Kellogg PM: Week3 product opportunities

This week, I learn product opportunities which I feel like it’s the same as business opportunities. We try to identify customer problems that we could solve, we seek understanding of users from user context, problems they have, and what we could do to resolve it. You can think of this process as exploratory research of opportunities.

Photo by UX Indonesia on Unsplash

The opportunities start as assumptions, this course introduces JTBD framework or Jobs-To-Be-Done to draw a clear picture of what customers want to get done. We then apply this as a sense check to our solution or current solution or workaround they have. Mission to search for product opportunities for me is the same as searching for areas where we can utilize our capability to create an impactful outcome for them.

Compared to MIT disciplined entrepreneurship, this should be in step 1 “Market Segmentation” or in Value Proposition Design book. We try to wear the same shoes as customers standing in their position to feel what they feel, to hear what they hear, to know what is their fear, and what they deeply desire to get it done.

from Value Proposition Design book by Strategyzer

Getting into customers’ situations is one thing, being able to find the simplest way to resolve it is another. Once we know where the opportunity is then we proceed to the next step.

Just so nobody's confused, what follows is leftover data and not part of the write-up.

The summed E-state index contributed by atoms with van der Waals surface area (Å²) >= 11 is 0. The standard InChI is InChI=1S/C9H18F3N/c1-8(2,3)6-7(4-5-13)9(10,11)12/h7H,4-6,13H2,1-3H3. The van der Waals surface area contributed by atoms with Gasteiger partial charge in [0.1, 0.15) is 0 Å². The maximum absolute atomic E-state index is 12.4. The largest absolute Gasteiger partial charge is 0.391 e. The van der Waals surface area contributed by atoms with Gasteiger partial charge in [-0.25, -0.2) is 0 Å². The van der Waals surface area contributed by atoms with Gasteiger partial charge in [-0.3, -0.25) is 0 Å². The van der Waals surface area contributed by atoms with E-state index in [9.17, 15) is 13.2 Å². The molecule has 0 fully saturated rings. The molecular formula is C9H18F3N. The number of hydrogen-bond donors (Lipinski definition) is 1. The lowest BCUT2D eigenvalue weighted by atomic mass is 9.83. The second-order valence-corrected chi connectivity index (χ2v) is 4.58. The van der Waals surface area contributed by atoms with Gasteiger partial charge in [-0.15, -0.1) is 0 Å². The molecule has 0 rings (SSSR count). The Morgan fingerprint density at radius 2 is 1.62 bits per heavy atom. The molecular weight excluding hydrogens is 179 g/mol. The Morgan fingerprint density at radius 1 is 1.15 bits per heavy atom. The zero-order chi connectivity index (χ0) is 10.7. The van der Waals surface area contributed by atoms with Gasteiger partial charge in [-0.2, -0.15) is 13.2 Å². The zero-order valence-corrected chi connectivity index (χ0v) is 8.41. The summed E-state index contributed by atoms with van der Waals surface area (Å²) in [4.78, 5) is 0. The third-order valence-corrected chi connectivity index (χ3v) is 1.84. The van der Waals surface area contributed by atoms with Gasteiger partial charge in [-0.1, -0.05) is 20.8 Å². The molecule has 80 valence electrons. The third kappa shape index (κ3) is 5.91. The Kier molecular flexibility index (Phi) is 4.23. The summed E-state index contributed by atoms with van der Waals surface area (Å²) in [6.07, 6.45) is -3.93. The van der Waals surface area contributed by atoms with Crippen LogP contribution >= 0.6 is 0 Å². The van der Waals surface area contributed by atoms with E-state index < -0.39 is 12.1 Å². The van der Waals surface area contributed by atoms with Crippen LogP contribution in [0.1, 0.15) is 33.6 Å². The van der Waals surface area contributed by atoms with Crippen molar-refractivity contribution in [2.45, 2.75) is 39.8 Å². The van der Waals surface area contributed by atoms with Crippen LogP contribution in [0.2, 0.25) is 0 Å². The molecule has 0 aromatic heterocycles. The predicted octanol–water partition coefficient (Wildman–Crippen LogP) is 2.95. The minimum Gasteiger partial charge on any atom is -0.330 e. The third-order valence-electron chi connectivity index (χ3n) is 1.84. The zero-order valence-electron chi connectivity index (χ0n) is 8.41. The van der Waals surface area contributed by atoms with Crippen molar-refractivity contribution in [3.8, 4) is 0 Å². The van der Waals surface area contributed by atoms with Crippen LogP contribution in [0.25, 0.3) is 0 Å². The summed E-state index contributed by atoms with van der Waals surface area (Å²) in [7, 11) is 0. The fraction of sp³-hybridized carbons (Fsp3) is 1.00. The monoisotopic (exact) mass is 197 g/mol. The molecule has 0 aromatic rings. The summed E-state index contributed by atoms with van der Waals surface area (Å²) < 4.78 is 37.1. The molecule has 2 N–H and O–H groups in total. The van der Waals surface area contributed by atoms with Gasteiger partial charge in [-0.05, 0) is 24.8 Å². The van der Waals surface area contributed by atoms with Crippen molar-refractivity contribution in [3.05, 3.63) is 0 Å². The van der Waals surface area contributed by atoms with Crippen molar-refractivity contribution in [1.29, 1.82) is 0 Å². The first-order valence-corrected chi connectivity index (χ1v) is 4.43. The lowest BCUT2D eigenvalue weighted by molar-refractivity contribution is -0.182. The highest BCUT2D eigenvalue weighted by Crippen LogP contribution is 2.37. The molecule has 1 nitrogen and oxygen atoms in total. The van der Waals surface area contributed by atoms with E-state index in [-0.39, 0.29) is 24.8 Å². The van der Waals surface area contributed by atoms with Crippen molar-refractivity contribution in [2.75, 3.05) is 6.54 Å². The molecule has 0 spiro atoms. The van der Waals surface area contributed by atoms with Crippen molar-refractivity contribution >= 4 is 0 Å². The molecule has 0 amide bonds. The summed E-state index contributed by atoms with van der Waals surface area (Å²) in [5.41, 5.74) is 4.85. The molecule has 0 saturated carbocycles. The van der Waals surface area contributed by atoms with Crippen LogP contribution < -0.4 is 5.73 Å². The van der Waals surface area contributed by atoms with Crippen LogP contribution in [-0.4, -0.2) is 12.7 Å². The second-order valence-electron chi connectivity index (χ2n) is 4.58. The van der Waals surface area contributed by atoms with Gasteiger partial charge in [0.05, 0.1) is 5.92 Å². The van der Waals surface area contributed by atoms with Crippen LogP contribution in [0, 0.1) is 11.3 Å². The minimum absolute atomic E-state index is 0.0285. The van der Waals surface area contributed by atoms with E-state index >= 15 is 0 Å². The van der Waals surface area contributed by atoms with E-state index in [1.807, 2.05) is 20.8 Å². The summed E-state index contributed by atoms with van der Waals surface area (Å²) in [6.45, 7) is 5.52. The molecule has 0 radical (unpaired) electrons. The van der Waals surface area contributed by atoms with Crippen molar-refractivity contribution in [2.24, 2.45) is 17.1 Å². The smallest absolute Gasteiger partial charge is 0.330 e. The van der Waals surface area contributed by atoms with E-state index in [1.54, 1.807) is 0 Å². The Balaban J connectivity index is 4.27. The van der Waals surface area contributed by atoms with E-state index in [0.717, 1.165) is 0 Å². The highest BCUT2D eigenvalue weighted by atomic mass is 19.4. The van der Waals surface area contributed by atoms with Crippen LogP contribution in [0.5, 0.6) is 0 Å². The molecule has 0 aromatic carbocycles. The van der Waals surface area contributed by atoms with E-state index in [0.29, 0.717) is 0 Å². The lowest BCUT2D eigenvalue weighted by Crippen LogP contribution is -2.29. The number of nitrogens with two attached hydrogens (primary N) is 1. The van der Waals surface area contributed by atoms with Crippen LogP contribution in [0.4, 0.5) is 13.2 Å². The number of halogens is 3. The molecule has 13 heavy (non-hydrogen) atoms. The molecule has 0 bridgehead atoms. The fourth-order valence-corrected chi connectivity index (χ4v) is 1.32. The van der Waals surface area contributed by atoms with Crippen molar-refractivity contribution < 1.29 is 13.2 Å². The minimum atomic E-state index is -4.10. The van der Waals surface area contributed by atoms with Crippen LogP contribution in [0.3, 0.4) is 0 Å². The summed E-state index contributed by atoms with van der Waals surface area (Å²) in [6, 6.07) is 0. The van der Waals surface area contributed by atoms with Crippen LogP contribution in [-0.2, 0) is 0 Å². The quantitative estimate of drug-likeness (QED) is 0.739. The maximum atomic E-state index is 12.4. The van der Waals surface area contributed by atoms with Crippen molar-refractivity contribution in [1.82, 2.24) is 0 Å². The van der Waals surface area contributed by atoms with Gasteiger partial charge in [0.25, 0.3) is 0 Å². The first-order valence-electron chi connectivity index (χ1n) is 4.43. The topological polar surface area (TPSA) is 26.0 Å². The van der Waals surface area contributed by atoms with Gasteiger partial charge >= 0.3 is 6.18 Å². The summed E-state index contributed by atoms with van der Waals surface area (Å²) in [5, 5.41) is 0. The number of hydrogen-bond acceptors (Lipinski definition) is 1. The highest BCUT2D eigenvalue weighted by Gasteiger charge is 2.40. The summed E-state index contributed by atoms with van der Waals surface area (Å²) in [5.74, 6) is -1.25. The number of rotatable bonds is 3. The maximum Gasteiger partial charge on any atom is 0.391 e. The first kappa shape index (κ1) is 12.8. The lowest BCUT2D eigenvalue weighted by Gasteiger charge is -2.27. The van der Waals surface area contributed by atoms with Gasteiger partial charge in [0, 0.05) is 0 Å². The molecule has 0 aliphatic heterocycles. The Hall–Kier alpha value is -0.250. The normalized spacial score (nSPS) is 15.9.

Key learning

  1. Product Opportunity — We mainly focus on customer problem in customer domain. We are looking for pitfalls customers have within the current product, process or even untapped area. Simply by visualizing importance to customer as x-axis and satisfaction with current approach as y-axis. Both axis range from 0 to 10, we could create a total score equal to satisfaction plus importance and determine opportunities from this chart.
  2. Job-To-Be-Done framework or JTBD — This framework guide us to solely focus on the outcome not the product because at the end of the day we all know customers does not buy product. They are in the search for solutions to complete their jobs either functional or emotional.
  3. Product Opportunity assessment- This framework helps companies to assess product opportunities on whether it’s worth investing in or not. This is created by Marty Cagan. I got this framework from this link.

Product Opportunities Assessment

This framework is valuable no matter if the product is strategic or not, it’s worth validating and getting a sense of what we are trying to do.

  1. Exactly what problem will this solve? (value proposition)
  2. For whom do we solve that problem? (target market)
  3. How big is the opportunity? (market size)
  4. What alternatives are out there? (competitive landscape)
  5. Why are we best suited to pursue this? (our differentiator)
  6. Why now? (market window)
  7. How will we get this product to market? (go-to-market strategy)
  8. How will we measure success/make money from this product? (metrics/revenue strategy)
  9. What factors are critical to success? (solution requirements)
  10. Given the above, what’s the recommendation? (go or no-go)

Recommended reading

  1. Assessing Product Opportunities
  2. Screening Opportunities, Karl Ulrich, Wharton School of the University of Pennsylvania
  3. Assessing Product Opportunities, Silicon Valley Product Group
  4. A Framework for Evaluating Product Opportunity
  5. Finding Product Opportunities with User Research
  6. Choosing the Right Opportunities
  7. Is It Real? Can We Win? Is it Worth Doing?
  8. 8 Things to Use in “Jobs-To-Be-Done” Framework for Product Development


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